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thartley
10-11-2004, 06:08 PM
I am working on a short film doing research and set design/dressing. The writer/director has asked me be present during casting, as we have worked together much in the past. We will be taping the auditions and I was wondering (since I will be behind the camera):
1) is there is a preferred lighting used in a casting call taping?
2) better to do full body shots AND close-ups?
3) is it acceptable to use the on-board mic?
4) is there a background/drape that should be used?

I am coming from a theater background, as stage manager, prop master and sometimes lightboard operator and most of my camera work has involved taping live theater performances, so this process of movie-making feels foreign at times. I have worked on a documentary, but that was mostly run and gun, and I was not responsible for camera work. Any help with the questions above would be greatly appreciated. :D

Jim Brennan
10-11-2004, 09:37 PM
I can only share my personal experience, but I always just put the camera on, set up a shotgun mic and let the actors go. I let them know where the frame is with some tape, so they stay in it, but that's about all. If a role requires a lot of facial expression, I might make the shot tighter, or if more body language is required, keep it wider. I suppose you could use 2 cameras with similar results.

I've used the onboard mic, and had mixed results. The one advantage is that you can hear what you are asking them to do more clearly. But the sound quality of their performance wont be as good as with a better mic. Of course, you can use both on separate tracks with the AG-DVX.

As far as lighting, I don't do much, as long as I can see what's going on. I prefer keeping auditions as simple as possible. I use the tape to jog my memory more than anything else.

You might ask the director what he wants from the tapes. He could be looking for something specific, or just something the help him recall who was who.

J_Barnes
10-12-2004, 05:38 AM
I've now been unfortunate enough to sit through hundreds of castings, both in person and viewing on tape, and from that experience I can tell you that there is no accepted standard for casting tapes.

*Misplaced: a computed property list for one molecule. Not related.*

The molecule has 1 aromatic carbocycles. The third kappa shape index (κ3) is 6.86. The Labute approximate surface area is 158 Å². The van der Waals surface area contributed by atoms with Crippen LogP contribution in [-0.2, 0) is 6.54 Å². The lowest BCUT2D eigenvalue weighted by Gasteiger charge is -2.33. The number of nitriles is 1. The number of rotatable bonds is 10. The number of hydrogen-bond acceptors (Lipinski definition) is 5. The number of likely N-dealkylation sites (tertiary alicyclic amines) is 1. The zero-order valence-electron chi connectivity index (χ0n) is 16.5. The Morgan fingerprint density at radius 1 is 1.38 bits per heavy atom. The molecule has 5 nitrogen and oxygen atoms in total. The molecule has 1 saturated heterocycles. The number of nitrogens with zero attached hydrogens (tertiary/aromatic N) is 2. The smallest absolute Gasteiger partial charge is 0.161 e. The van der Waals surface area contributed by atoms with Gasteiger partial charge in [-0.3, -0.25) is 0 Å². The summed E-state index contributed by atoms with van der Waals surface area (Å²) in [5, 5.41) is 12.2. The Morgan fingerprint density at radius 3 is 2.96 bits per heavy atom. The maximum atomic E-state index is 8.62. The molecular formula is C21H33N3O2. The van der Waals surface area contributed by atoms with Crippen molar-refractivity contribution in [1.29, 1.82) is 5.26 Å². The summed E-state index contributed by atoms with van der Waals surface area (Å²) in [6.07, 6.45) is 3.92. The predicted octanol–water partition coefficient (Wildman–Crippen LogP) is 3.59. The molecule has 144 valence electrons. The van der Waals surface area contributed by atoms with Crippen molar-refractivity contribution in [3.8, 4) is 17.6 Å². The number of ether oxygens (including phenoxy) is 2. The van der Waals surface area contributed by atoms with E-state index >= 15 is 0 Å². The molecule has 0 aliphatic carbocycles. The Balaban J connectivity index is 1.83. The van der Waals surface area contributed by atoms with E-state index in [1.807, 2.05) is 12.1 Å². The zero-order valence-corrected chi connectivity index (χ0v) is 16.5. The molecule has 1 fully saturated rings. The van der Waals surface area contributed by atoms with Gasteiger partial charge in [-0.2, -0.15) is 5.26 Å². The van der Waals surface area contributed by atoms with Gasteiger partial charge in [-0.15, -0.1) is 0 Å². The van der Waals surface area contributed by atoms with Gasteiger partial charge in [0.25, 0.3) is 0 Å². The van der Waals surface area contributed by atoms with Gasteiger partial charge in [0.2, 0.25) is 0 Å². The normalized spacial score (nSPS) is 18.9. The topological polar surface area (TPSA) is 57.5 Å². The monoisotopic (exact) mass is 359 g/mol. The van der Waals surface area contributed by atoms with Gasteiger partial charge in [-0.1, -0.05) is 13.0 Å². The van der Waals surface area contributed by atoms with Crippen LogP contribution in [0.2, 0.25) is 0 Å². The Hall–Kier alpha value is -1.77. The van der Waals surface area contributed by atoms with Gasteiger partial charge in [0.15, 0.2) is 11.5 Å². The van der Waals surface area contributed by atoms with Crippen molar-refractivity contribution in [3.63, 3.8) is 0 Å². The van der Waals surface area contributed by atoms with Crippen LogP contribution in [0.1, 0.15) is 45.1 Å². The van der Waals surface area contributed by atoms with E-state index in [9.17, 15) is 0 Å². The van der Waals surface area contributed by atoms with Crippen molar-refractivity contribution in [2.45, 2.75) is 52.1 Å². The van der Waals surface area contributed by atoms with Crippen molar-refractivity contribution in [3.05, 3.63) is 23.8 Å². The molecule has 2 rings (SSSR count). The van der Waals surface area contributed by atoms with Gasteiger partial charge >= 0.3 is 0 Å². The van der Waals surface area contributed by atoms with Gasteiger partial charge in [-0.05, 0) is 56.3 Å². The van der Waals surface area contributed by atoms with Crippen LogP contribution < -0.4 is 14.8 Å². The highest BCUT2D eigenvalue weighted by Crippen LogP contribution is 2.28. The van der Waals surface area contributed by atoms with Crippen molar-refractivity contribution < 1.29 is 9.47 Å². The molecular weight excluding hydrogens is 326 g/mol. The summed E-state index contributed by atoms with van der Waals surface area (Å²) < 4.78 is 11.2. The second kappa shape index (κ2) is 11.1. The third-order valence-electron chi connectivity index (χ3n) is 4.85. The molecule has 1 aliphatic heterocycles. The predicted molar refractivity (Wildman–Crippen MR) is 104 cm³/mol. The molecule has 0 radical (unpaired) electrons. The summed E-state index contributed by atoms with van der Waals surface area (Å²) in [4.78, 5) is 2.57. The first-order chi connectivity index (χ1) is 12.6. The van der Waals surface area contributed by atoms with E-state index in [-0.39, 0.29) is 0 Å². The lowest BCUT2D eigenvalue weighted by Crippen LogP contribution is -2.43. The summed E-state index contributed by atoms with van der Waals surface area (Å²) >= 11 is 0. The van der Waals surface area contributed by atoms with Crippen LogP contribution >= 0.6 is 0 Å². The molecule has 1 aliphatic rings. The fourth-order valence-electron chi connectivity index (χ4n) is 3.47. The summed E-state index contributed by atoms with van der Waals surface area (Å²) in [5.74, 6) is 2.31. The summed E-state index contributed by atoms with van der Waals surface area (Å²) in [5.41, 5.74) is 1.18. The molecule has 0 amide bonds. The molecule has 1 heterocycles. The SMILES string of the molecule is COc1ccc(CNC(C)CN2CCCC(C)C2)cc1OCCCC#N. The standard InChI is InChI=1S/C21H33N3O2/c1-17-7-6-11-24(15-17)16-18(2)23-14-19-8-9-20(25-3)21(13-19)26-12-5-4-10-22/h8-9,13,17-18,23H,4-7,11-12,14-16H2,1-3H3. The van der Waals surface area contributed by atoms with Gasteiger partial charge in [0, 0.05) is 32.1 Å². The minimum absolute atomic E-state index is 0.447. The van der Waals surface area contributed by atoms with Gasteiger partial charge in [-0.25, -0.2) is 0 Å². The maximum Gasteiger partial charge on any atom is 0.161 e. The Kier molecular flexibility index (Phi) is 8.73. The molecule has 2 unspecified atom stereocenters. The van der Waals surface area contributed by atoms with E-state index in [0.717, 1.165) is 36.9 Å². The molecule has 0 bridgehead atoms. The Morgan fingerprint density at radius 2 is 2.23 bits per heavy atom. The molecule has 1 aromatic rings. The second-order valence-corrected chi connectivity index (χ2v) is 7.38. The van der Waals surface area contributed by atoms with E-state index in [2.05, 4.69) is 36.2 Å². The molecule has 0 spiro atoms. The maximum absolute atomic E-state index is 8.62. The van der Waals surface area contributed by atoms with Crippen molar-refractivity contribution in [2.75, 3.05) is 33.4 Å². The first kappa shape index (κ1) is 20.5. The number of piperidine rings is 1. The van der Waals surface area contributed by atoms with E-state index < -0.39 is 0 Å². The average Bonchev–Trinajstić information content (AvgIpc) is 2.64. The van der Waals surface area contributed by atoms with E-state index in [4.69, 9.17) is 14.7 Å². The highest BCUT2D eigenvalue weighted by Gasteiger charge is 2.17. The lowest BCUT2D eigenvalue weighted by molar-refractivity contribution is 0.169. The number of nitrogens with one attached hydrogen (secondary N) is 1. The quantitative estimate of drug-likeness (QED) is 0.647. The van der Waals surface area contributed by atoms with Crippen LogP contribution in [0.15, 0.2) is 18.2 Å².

The more experienced a casting director is, the less they do in terms of video quality. This means no backgrounds, no lighting, no mics, and usually a 10 year old video camera. You'd think that the higher profile stars would get more attention for their videos, but I've seen alec baldwin, matt dillon, julia roberts and other all in the same stark white room...reading before the same crappy Hi8 video camera.

A screentest is a different story of course.

Depending on what the scene is, usually the camera will be set for a 3/4 shot. Rarely closeups, as you neve know how physical an actor is going to be with their manerisms. Whip zoom in and out to catch anything and don't worry about making it look pretty. A slow zoom out to make the video look good might just miss an acting moment that you could have caught on tape.

Remember when you're shooting that you're not making a movie, you're simply trying to catch the acting.

Mike_Donis
10-12-2004, 05:44 AM
Remember when you're shooting that you're not making a movie, you're simply trying to catch the acting.

Which is why its probably best to get your buddy to operate the camera while you focus on the actor.

natob2
10-12-2004, 08:21 AM
I would make the camera your least priority if the decision makers are right there in the room.

Often the camera can become really distracting to those behind the table if you don't have someone dedicated to operating it. I use to videotape my casting sessions, I don't anymore. The only reason I do it now is if a decision maker cannot be there.

THiNSPiRiT
10-12-2004, 01:09 PM